Photo via Wikimedia Commons
Recep Tayyip Erdogan may have been elected Turkey's president in August, but he's only now getting settled in his new post. A $615 million brand-new palace — four times the size of Versailles, the gold standard of historical opulence — would make anyone a bit more comfortable.Turkey inaugurated the mansion, which is called Ak Saray, or White Palace, in Ankara last week. At 3.1 million square feet, Ak Saray became the largest presidential residence in the world, surpassing the roost belonging to the sultan of Brunei, which had held the title since 1984.
Besides 1,000 rooms, decorative green granite inlays, and bathrooms with silk wallpaper, the palace boasts a squad of servants and a $185 million, custom-built Airbus jet. The combined cost of Ak Saray and the jet surpasses the GDP of 12 countries, according to World Bank figures.The expense and expanse of the palace has drawn criticism from many in Turkey who see it as another example of Erdogan trying to circumvent Turkey's traditional political system.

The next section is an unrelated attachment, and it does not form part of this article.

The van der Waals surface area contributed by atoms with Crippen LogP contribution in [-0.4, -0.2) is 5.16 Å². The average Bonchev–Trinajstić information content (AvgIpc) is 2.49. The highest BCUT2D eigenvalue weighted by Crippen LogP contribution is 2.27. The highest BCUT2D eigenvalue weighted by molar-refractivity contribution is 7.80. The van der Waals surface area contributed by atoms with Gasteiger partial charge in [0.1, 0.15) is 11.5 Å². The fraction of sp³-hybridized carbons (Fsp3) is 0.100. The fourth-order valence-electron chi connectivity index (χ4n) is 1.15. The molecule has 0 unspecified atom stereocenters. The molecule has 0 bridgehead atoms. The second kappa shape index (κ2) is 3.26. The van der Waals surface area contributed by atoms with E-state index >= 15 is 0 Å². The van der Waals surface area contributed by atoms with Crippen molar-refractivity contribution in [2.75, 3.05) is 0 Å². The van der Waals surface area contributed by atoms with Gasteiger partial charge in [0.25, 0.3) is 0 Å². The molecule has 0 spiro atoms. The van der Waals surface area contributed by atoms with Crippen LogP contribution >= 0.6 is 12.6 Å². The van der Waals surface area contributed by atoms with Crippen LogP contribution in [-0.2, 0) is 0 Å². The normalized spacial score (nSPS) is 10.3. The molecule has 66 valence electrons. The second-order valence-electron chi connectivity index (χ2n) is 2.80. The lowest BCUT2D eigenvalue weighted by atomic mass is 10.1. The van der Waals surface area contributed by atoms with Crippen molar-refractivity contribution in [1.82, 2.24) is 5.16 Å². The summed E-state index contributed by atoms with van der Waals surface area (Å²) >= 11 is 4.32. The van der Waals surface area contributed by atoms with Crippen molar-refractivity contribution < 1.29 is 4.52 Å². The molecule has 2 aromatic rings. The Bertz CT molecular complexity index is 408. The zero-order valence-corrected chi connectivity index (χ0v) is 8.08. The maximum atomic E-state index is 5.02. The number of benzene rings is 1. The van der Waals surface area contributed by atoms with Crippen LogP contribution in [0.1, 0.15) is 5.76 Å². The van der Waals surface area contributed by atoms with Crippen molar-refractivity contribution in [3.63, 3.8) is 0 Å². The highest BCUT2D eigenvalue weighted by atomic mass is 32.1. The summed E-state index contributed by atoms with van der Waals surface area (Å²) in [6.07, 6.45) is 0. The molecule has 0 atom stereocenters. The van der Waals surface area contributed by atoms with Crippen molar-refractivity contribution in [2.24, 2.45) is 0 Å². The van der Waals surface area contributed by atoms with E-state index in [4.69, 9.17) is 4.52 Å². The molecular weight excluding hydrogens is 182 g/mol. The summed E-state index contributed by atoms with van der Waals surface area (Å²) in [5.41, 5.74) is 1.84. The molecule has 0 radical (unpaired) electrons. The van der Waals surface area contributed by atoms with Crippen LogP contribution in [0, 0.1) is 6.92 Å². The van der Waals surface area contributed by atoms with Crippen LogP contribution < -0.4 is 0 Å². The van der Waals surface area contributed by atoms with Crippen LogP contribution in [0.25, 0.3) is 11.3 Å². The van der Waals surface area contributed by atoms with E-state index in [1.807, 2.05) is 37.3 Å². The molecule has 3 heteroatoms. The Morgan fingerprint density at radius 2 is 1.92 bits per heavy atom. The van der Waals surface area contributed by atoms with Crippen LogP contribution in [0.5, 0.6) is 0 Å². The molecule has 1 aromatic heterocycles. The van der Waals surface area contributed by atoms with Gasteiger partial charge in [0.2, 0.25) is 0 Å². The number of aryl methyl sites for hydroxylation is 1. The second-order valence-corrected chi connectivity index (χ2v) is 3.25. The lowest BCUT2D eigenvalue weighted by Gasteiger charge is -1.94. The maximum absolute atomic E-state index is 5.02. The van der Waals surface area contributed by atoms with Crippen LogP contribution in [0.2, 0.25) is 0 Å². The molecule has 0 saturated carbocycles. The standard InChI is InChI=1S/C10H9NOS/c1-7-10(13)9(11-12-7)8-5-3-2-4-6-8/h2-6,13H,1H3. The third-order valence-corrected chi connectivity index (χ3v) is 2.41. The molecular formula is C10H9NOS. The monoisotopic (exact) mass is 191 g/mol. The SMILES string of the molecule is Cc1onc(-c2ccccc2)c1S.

The palace was built against court orders on land set aside for a national park and shows Erdogan's "increasing sense of being above the country he governs and the rule of law," economist Atilla Yesilada told Bloomberg. "Whoever criticizes Erdogan and the ruling elite's behavior is labeled a betrayer of the nation."Izzet Cetin, of the opposition Republican People's Party (CHP), compared Erdogan's new building to Romanian dictator Nicolae Ceausescu's massive People's Palace. Ceausescu was removed from power in a violent uprising in December 1989 and executed days later."The so-called sultan has built this for himself in a country where three million people are without work. You cut down hundreds of trees to build yourself this palace," Kemal Kilicdaroglu, also of the CHP, told the Telegraph.Erdogan was prime minister of Turkey for 11 years, before becoming the country's first directly elected president this year.Turkey's arrest of German journalists highlights deteriorating press freedoms. Read more here.
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